Every now and then I get the urge to cover myself, my studio, and various more appropriate surfaces with pretty paper bits. I have a large collection of hand-made papers, found papers, and papers that are the result of my inability to let even the tiniest bit of leftover paint or printmaking ink go to waste. I keep some lightweight papers around to spread colours around on with brush, roller, and improvised stamps after a nice, messy work session. Sometimes, as I mentioned a while back, I just like to throw paint at paper when I can’t think of anything to paint. And sometimes, *gasp* a painting doesn’t work out and I consign it to the “tear-up” pile. All this thriftiness gives me lots of material to work with for collages.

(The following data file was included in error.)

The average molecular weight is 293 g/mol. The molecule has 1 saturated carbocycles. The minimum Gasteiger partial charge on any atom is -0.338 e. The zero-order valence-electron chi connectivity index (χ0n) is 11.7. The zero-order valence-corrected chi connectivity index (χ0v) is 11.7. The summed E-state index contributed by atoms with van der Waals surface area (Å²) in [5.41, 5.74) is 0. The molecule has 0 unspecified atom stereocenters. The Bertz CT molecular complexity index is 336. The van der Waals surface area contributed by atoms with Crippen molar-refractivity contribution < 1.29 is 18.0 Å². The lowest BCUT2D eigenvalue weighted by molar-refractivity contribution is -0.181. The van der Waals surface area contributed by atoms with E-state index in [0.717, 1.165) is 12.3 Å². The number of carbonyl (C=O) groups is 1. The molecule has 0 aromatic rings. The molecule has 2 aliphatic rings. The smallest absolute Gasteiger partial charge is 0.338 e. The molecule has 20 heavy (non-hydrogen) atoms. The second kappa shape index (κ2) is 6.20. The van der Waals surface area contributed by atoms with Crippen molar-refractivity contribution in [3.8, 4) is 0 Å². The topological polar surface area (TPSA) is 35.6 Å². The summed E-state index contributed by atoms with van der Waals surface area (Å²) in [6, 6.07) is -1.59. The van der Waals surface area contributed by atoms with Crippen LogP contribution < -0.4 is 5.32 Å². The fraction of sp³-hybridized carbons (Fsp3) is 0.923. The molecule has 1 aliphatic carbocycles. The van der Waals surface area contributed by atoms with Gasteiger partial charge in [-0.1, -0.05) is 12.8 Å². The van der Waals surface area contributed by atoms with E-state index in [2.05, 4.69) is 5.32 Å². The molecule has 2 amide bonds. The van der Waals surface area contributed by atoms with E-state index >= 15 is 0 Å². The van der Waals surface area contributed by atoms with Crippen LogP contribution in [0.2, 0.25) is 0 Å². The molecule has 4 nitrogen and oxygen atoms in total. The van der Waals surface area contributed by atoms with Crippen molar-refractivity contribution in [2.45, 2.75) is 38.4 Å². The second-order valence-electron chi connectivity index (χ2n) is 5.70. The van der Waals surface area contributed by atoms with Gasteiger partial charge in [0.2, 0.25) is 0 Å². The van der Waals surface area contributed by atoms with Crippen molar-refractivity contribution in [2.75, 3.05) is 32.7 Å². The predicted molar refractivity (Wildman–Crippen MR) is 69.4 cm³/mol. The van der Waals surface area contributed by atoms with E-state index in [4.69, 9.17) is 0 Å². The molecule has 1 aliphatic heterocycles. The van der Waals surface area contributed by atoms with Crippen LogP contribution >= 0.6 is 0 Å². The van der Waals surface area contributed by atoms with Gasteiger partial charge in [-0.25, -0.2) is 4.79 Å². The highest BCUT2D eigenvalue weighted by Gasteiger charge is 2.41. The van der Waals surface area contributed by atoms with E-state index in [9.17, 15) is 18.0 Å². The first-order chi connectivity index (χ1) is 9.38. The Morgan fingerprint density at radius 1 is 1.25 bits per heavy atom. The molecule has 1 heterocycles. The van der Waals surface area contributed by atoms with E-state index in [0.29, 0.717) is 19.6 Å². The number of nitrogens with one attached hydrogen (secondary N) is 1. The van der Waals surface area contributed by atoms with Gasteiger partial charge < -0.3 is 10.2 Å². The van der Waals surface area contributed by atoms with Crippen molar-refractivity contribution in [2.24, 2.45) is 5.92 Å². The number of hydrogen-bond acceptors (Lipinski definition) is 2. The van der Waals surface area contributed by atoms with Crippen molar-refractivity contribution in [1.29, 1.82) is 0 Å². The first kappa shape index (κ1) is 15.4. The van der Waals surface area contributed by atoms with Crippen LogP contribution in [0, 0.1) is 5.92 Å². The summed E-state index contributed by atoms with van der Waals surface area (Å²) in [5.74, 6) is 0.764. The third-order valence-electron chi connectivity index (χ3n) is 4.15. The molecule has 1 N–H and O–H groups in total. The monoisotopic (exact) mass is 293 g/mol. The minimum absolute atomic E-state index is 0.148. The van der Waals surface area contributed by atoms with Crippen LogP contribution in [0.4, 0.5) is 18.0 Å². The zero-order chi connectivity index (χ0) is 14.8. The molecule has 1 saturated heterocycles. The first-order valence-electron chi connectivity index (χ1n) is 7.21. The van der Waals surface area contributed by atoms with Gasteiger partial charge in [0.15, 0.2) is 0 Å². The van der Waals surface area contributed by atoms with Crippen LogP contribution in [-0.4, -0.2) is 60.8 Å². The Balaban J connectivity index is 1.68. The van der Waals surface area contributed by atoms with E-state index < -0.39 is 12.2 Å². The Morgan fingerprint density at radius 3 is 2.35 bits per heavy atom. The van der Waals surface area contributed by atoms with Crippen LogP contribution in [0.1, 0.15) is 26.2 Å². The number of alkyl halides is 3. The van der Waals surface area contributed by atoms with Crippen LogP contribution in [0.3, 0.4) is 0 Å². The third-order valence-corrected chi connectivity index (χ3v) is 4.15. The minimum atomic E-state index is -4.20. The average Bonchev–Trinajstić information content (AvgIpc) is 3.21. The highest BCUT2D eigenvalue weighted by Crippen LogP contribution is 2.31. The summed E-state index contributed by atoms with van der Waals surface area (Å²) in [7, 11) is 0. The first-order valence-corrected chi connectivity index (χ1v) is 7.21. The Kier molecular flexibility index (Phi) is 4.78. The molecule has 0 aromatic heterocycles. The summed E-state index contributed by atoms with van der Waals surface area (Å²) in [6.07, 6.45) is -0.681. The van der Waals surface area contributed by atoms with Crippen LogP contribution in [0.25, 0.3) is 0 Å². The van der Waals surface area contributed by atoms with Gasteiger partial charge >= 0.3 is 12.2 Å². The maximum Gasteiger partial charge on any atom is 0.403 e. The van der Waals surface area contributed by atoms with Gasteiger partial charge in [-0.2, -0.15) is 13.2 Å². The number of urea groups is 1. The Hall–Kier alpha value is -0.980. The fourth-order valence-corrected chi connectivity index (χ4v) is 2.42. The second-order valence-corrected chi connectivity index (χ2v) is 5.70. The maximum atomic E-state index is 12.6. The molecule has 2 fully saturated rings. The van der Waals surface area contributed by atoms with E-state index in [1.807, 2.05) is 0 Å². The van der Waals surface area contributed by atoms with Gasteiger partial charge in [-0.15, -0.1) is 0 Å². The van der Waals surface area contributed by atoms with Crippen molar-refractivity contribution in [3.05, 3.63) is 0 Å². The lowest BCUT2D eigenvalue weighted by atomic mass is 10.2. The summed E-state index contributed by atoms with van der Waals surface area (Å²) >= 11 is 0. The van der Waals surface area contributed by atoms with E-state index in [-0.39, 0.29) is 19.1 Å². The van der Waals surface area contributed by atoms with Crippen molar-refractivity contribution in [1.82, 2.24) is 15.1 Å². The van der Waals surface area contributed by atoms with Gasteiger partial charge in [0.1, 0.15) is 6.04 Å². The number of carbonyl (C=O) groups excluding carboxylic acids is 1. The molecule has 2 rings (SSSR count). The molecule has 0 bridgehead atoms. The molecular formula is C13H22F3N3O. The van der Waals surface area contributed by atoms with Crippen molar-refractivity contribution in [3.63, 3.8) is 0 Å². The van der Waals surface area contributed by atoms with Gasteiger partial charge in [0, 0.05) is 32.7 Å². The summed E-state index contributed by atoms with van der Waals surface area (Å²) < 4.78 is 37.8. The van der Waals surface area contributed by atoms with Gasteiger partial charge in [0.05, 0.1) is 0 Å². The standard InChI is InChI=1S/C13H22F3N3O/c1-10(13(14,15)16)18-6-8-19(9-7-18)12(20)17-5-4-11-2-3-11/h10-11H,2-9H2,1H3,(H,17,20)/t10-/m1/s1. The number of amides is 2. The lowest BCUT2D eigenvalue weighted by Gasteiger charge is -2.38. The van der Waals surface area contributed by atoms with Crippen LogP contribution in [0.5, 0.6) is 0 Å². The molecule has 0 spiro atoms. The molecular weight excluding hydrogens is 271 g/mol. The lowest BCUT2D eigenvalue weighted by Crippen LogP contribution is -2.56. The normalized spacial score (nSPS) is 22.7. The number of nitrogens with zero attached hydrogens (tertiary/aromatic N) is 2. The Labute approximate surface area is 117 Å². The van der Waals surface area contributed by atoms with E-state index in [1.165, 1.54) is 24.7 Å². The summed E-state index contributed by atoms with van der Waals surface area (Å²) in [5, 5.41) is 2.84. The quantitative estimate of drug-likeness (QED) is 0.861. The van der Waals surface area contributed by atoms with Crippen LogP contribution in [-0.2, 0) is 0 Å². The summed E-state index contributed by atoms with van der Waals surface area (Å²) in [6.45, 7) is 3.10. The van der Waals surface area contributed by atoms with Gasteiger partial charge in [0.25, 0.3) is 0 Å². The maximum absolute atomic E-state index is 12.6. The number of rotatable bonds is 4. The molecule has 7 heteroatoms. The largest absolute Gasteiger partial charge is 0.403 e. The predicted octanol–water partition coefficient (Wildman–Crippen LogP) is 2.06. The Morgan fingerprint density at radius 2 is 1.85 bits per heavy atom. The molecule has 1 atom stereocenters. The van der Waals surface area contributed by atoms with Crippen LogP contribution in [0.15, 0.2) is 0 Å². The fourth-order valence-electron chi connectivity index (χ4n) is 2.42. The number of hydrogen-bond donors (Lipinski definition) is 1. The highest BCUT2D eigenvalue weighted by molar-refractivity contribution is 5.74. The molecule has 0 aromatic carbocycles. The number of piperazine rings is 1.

Usually when someone says “collage”, most people think of cutting up magazines and putting pictures together in a theme. I like to do that too, especially if I get to juxtapose things like octopuses and skyscrapers, but for the kind of collage I’m talking about here, I think of the paper as more of a painting material — just colours to be put together as if I were painting with them. I usually do a whole batch of them at once, because once I get rolling, I use the scraps from the last collage to jump-start a new one, and I don’t want to stop and clean up (and lose track of) my carefully ordered tiny bits of paper. OK, to be honest, there is no order other than proximity to my work zone; all available surfaces nearby are a mosaic of feather-light fragments that shift places every time I walk by and make a breeze. But sometimes… sometimes that random migration puts together colours that I never would have thought of putting together, and I wander off down a new path.
Here is one of those batches; you will notice similarities in the papers I used. I kind of think of them as a family of collages, with similar genetics. They are all quite small, either 4×6 inches or 6×6 Inches.